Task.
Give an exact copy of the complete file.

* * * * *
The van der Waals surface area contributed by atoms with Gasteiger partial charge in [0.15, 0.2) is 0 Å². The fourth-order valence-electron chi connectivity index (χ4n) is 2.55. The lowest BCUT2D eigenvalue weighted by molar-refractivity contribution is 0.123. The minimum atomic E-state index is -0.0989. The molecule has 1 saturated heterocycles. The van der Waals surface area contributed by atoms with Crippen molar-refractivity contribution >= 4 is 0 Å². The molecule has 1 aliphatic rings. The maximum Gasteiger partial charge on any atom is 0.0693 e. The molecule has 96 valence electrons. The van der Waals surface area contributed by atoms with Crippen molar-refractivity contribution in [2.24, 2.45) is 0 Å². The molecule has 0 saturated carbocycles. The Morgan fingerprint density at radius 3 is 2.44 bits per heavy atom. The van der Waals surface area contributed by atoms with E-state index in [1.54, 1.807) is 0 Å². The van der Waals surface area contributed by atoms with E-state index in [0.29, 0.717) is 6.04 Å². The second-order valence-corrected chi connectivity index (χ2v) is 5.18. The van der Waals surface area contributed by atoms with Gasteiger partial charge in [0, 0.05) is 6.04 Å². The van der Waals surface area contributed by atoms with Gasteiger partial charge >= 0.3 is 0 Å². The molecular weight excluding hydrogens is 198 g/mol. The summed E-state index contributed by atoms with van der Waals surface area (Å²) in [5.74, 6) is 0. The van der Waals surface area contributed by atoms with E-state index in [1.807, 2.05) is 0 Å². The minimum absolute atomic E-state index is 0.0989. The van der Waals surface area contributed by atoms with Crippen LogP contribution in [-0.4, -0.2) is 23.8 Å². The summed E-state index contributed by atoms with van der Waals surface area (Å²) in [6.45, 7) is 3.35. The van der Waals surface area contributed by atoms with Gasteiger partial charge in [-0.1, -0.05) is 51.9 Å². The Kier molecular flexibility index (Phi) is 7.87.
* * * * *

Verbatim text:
The van der Waals surface area contributed by atoms with Gasteiger partial charge in [0.15, 0.2) is 0 Å². The fourth-order valence-electron chi connectivity index (χ4n) is 2.55. The lowest BCUT2D eigenvalue weighted by molar-refractivity contribution is 0.123. The minimum atomic E-state index is -0.0989. The molecule has 1 saturated heterocycles. The van der Waals surface area contributed by atoms with Crippen molar-refractivity contribution >= 4 is 0 Å². The molecule has 1 aliphatic rings. The maximum Gasteiger partial charge on any atom is 0.0693 e. The molecule has 96 valence electrons. The van der Waals surface area contributed by atoms with Crippen molar-refractivity contribution in [2.24, 2.45) is 0 Å². The molecule has 0 saturated carbocycles. The Morgan fingerprint density at radius 3 is 2.44 bits per heavy atom. The van der Waals surface area contributed by atoms with E-state index in [1.54, 1.807) is 0 Å². The van der Waals surface area contributed by atoms with E-state index in [0.29, 0.717) is 6.04 Å². The second-order valence-corrected chi connectivity index (χ2v) is 5.18. The van der Waals surface area contributed by atoms with Gasteiger partial charge in [0, 0.05) is 6.04 Å². The van der Waals surface area contributed by atoms with Gasteiger partial charge >= 0.3 is 0 Å². The molecular weight excluding hydrogens is 198 g/mol. The summed E-state index contributed by atoms with van der Waals surface area (Å²) in [5.74, 6) is 0. The van der Waals surface area contributed by atoms with E-state index in [1.807, 2.05) is 0 Å². The minimum absolute atomic E-state index is 0.0989. The van der Waals surface area contributed by atoms with Crippen LogP contribution in [-0.4, -0.2) is 23.8 Å². The summed E-state index contributed by atoms with van der Waals surface area (Å²) in [6.45, 7) is 3.35. The van der Waals surface area contributed by atoms with Gasteiger partial charge in [-0.1, -0.05) is 51.9 Å². The Kier molecular flexibility index (Phi) is 7.87.